Contraindications to breastfeeding

When should I not breastfeed?

There are a few situations in which a mother should not breastfeed or give her baby expressed milk. These include receiving chemotherapy for cancer, radioactive iodine for a thyroid problem, or infection with Ebola viruses. Mothers may also need to wean because of alcohol and substance use disorders. Recommendations can vary for HIV and HTLV infections depending on where mothers live. Some conditions may require only a temporary stop: herpes simplex, chicken pox, breast abscesses, tuberculosis, brucellosis, and botulism. In some cases, the baby’s health may make breastfeeding impossible. Babies with classic galactosemia, for example, cannot tolerate breast milk. 

A) Breastfeeding is nearly always safe for the baby

There are only a few situations in which a mother should not breastfeed or give her expressed breast milk to her baby (AAP 2012).

Most mothers and babies who are sick should continue breastfeeding. 

There are only a few maternal medications that are not compatible (pose little or no risk to the baby) with breastfeeding.

Please talk with your health-care providers or breastfeeding specialists if you have any concerns or possible reasons not to breastfeed. 

B) Maternal issues that may require permanently stopping breastfeeding

Breastfeeding by mothers in the following situations can affect the baby and may require permanent weaning.

1) Chemotherapy

Mothers who need chemotherapy for cancer treatment face many barriers to breastfeeding and many challenges to re-establishing their health.

There is limited information about breastfeeding and chemotherapy (Anderson 2016; Pistilli 2013). Mothers receiving chemotherapy are generally advised not to breastfeed as chemotherapy drugs are toxic and may be present in significant levels in breast milk.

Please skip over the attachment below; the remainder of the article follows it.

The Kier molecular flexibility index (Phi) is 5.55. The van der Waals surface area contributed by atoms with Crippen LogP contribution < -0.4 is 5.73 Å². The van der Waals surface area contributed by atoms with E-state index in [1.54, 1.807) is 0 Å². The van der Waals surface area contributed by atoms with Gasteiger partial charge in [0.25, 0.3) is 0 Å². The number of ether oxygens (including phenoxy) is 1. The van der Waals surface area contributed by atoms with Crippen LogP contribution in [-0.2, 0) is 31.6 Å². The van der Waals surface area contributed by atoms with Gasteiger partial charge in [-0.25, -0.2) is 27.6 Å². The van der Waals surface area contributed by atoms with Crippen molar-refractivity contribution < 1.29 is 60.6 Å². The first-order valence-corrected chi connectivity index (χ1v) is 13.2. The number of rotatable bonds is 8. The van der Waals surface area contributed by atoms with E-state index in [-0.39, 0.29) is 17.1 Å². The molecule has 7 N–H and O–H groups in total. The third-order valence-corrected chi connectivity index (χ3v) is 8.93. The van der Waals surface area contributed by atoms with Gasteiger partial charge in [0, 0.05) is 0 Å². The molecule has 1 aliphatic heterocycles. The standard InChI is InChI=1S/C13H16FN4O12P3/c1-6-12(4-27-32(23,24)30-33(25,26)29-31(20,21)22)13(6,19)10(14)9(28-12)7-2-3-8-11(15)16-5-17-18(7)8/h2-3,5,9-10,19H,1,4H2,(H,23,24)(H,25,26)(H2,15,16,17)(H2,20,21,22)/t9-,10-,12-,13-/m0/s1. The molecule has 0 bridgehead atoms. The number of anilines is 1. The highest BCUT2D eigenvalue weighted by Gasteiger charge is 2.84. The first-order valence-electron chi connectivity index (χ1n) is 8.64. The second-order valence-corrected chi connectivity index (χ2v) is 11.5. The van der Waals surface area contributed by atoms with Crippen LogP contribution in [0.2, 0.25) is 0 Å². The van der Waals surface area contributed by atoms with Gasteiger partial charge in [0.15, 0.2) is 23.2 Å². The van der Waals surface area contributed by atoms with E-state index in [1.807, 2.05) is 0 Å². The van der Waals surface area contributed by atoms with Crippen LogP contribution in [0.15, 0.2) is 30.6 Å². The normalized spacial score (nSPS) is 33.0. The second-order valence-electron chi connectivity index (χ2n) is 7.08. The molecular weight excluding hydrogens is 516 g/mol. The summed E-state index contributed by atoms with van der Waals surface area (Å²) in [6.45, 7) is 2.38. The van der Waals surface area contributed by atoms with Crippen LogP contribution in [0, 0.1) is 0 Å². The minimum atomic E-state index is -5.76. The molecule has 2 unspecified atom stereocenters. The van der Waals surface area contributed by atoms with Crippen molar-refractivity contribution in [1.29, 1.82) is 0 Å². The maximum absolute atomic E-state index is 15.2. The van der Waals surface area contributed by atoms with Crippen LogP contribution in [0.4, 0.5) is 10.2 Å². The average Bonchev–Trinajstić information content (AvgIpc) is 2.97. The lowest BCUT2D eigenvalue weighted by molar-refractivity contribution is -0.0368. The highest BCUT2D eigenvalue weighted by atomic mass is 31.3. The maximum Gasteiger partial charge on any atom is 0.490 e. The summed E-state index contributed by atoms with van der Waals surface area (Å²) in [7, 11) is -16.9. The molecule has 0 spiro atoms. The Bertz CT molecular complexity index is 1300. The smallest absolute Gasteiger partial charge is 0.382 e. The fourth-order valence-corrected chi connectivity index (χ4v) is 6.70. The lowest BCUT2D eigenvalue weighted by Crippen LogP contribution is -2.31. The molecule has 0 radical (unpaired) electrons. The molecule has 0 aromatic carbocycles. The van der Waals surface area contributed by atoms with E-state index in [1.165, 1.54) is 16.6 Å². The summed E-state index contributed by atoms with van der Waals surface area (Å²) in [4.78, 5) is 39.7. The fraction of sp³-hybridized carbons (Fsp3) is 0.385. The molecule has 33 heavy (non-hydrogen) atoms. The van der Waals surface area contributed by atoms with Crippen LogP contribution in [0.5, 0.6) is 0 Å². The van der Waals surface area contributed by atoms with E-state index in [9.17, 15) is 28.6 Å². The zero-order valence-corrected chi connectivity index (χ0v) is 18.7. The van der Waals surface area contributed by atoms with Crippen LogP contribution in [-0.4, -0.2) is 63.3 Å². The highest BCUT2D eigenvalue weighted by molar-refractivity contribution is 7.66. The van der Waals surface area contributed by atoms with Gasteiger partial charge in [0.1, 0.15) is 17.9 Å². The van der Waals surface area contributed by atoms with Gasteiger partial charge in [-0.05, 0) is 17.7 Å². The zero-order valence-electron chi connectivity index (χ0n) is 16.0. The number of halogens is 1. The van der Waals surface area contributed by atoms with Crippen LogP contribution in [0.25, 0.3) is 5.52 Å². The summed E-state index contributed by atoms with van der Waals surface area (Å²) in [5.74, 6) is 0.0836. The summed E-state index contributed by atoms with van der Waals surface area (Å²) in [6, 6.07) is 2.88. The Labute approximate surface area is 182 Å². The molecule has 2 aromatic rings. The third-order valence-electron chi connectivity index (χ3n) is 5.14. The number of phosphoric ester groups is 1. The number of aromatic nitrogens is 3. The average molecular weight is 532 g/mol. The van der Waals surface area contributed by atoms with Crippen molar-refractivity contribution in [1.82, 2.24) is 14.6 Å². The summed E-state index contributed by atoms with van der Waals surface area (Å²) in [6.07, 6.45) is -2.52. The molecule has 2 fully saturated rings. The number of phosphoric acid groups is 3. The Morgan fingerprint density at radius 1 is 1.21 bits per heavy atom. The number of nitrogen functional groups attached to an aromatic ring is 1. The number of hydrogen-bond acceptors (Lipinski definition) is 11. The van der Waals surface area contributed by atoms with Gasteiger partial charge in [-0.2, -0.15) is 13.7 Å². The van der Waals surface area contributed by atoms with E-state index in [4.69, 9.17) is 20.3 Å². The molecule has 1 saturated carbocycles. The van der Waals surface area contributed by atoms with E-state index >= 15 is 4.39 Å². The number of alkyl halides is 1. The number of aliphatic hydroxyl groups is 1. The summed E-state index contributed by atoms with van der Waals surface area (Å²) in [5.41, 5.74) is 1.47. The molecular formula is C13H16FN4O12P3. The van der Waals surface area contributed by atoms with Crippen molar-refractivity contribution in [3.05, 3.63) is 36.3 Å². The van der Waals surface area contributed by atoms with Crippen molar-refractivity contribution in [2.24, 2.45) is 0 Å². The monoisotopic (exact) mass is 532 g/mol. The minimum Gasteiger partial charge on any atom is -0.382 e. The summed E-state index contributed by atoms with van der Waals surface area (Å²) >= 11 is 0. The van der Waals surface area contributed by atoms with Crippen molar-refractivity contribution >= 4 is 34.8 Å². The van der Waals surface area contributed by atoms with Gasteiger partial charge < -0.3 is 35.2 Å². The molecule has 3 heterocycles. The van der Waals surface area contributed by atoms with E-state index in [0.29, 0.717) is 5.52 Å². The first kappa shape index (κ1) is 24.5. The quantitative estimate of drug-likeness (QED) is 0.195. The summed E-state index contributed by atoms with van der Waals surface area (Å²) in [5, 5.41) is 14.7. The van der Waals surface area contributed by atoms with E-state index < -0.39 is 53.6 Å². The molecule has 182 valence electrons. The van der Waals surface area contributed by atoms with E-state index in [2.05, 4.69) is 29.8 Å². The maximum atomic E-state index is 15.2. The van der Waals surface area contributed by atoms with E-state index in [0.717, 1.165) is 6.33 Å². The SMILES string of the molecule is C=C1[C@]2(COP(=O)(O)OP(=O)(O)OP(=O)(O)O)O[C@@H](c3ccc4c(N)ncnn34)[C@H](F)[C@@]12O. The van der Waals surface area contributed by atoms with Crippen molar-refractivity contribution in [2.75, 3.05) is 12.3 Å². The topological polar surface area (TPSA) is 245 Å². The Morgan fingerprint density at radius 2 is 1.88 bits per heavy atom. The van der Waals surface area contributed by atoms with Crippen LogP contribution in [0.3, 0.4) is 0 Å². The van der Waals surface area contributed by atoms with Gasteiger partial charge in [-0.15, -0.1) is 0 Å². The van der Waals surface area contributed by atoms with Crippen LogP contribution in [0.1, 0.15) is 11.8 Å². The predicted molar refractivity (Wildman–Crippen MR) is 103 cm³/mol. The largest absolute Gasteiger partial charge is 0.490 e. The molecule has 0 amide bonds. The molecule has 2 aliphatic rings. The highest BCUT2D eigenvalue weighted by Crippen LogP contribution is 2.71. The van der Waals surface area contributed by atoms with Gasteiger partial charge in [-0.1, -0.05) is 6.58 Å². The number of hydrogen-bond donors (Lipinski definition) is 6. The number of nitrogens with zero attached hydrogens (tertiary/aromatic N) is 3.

Mothers may wish to breastfeed after receiving chemotherapy or between chemotherapy cycles. They would have to express and throw out the milk while receiving chemotherapy.

Before resuming breastfeeding, mothers need to consider how long each medication remains in their milk. Mothers should be extremely cautious and discuss the risk of each medication with their health care providers.

Resuming breastfeeding after chemotherapy can be difficult. Expressing for long periods can result in a reduced milk supply. Mothers may have additional reasons for a low milk supply including:

A baby may not want to resume breastfeeding after a long period of receiving replacement feeds or if the milk supply is low.

2) Radioactive iodine

Radioactive agents are used to diagnose or treat illnesses. Mothers may need to temporarily or permanently stop breastfeeding as these agents can be dangerous for the baby.

Mothers should not breastfeed after receiving sodium iodide 131 as it is radioactive and can hurt the baby. It is recommended than milk production stops one month beforehand to minimize the amount of radioactivity that gets into the breast and avoid the risk of contaminating clothing through leaking (NIH).

A mother treated with radioactive iodine needs to avoid close contact with her baby for up to one month after treatment, because the radioactivity in her body can be dangerous for the baby.

3) HIV- or HTLV-positive mothers

Recommendations on breastfeeding for HIV- and HTLV-positive mothers vary by region and country. The recommendations are based on the relative risks of babies getting these infections through breastfeeding and the health consequences of this and the risk of malnutrition, illness, and death posed by infant formula and other breast milk substitutes.

4) Ebola virus